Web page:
APCC’s executive director, Andrew Gottlieb, announces the release of the State of the Waters: Cape Cod 2019 report. Most of the Cape’s embayments and ponds have water quality problems.
Cape Cod is connected by water. The groundwater we depend on for drinking water also fills our nearly 1,000 freshwater ponds, part of an extensive water network, many of these ponds drain to over 40 freshwater rivers and streams that discharge to 53 estuaries along 559 miles of coastline bordering the Atlantic Ocean, Cape Cod Bay, Nantucket Sound and Buzzards Bay.
So, how healthy are our waters? What do we know about the quality of the Cape’s waters and what don’t we know? With funding from the Massachusetts Environmental Trust, the Association to Preserve Cape Cod set out to answer these questions by gathering and evaluating existing water quality data and then making this information available to the public. APCC’s executive director, Andrew Gottlieb will share the findings and explain “STATE OF THE WATERS: Cape Cod.”
The waters of the Cape are fundamentally unhealthy. That is the top-line summary of the just-released State of the Waters: Cape Cod Report by the Association to Preserve Cape Cod, which held its annual meeting and discussed the report’s data Tuesday night in Dennis. Full Article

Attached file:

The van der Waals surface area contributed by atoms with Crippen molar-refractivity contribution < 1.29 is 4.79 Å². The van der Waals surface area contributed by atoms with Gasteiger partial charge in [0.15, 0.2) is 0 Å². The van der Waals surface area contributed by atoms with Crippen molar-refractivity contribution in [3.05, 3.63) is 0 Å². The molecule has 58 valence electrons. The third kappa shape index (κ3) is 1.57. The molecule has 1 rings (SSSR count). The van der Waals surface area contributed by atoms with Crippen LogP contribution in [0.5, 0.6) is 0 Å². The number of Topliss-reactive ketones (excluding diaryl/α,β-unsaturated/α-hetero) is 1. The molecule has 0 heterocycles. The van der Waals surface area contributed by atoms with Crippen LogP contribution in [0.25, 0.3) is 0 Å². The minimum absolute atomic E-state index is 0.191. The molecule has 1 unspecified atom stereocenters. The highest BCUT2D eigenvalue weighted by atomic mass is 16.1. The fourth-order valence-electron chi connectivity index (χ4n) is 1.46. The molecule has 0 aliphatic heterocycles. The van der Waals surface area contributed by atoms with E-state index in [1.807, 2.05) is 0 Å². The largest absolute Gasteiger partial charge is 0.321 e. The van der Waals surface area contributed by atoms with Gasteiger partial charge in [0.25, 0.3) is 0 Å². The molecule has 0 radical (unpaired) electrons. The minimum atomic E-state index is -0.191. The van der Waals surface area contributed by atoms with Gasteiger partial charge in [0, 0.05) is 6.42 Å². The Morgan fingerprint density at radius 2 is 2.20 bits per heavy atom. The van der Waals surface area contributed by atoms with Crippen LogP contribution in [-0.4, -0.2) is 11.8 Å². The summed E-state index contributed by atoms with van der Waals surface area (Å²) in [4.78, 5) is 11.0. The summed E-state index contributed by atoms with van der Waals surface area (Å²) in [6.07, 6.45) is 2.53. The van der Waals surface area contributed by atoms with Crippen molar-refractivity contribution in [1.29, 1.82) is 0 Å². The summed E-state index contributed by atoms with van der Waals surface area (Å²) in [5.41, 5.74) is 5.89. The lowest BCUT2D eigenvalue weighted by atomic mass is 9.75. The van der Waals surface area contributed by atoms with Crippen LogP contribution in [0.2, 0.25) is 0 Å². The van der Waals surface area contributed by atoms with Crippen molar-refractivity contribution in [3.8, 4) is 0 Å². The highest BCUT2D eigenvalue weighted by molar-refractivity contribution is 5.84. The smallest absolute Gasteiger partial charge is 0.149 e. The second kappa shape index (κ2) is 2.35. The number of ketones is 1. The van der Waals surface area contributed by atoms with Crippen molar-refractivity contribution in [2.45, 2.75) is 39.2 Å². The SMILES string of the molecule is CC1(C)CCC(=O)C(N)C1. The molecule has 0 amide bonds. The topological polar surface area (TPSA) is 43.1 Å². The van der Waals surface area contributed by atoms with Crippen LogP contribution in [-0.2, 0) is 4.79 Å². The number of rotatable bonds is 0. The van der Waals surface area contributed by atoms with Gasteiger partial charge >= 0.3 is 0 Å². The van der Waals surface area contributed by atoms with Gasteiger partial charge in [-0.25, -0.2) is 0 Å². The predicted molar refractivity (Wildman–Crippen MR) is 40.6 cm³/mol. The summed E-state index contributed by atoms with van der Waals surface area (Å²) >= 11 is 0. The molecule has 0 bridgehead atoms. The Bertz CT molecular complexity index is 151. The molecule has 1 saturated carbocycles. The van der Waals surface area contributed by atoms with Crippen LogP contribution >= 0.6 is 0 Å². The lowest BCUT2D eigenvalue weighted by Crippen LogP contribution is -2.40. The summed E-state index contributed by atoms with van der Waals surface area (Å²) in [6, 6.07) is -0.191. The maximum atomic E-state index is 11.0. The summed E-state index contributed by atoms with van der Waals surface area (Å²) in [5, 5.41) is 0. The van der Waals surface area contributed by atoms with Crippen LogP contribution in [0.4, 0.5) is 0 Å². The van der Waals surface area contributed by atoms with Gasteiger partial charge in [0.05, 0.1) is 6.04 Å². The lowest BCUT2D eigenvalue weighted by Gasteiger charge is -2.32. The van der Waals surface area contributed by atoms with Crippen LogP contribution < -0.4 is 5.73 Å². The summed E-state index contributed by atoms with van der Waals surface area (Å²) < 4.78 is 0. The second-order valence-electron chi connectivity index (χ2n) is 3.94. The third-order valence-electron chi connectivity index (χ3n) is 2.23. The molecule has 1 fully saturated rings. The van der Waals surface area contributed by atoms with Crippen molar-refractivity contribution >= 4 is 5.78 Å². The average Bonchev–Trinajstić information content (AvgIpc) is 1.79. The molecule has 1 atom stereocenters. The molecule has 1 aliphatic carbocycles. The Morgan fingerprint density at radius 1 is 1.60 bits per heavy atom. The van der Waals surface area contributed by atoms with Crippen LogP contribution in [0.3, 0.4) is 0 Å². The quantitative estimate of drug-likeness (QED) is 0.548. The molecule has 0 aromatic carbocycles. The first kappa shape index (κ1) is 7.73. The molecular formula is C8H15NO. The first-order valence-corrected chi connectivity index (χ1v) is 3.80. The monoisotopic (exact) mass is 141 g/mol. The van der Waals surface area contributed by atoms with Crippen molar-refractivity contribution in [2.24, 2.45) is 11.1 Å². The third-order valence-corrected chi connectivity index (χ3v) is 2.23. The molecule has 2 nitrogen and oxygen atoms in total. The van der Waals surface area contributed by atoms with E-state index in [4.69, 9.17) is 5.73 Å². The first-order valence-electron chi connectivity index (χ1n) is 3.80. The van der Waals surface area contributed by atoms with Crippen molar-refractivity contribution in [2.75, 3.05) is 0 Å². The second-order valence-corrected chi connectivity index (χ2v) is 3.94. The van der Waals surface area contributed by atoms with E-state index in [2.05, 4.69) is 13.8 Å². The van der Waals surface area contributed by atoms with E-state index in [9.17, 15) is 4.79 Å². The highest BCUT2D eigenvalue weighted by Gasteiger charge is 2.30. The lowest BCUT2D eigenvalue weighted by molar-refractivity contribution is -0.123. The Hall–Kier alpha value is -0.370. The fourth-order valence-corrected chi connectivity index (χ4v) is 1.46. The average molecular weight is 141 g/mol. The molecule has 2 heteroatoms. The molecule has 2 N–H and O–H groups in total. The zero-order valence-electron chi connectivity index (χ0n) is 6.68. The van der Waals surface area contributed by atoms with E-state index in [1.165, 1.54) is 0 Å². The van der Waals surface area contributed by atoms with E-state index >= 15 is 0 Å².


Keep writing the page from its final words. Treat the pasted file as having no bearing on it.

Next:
More than two-thirds of Cape Cod’s embayments, or shoreline indentations, and one-third of its freshwater ponds have serious water quality issues, a new report finds. Full Article
It has been 18 years since Massachusetts took the first steps to evaluate and restore 70 coastal bays and estuaries in the southeastern portion of the state. By now, many on Cape Cod are familiar with the Massachusetts Estuaries Project, if only for the daily limits on nitrogen flowing into water bodies that scientists determined were needed to restore them to a healthy ecosystem for fishing, swimming and marine life. Full Article
Two-thirds of coves, inlets and similar water bodies known as embayments, and one-third of ponds on the Cape, have unacceptably low water quality, according to a new report from the Association to Preserve Cape Cod (APCC). Full Article
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